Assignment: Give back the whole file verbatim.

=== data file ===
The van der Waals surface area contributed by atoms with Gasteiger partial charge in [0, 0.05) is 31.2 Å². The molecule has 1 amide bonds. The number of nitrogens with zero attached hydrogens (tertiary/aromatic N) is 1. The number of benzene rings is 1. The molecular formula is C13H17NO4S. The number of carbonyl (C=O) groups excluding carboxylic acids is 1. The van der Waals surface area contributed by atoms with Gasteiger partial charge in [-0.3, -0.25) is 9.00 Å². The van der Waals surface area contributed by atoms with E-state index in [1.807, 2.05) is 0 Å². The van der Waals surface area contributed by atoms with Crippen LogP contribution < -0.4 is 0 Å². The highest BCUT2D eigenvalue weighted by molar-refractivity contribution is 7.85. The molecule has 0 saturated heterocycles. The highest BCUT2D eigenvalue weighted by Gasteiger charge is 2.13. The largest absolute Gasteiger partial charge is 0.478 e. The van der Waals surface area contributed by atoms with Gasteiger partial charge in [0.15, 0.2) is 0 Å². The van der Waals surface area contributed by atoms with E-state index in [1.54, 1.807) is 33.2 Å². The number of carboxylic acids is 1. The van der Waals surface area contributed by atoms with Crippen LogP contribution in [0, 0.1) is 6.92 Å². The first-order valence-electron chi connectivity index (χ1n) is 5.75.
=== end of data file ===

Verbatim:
The van der Waals surface area contributed by atoms with Gasteiger partial charge in [0, 0.05) is 31.2 Å². The molecule has 1 amide bonds. The number of nitrogens with zero attached hydrogens (tertiary/aromatic N) is 1. The number of benzene rings is 1. The molecular formula is C13H17NO4S. The number of carbonyl (C=O) groups excluding carboxylic acids is 1. The van der Waals surface area contributed by atoms with Gasteiger partial charge in [-0.3, -0.25) is 9.00 Å². The van der Waals surface area contributed by atoms with E-state index in [1.807, 2.05) is 0 Å². The van der Waals surface area contributed by atoms with Crippen LogP contribution < -0.4 is 0 Å². The highest BCUT2D eigenvalue weighted by molar-refractivity contribution is 7.85. The molecule has 0 saturated heterocycles. The highest BCUT2D eigenvalue weighted by Gasteiger charge is 2.13. The largest absolute Gasteiger partial charge is 0.478 e. The van der Waals surface area contributed by atoms with Gasteiger partial charge in [0.15, 0.2) is 0 Å². The van der Waals surface area contributed by atoms with E-state index in [1.54, 1.807) is 33.2 Å². The number of carboxylic acids is 1. The van der Waals surface area contributed by atoms with Crippen LogP contribution in [0, 0.1) is 6.92 Å². The first-order valence-electron chi connectivity index (χ1n) is 5.75.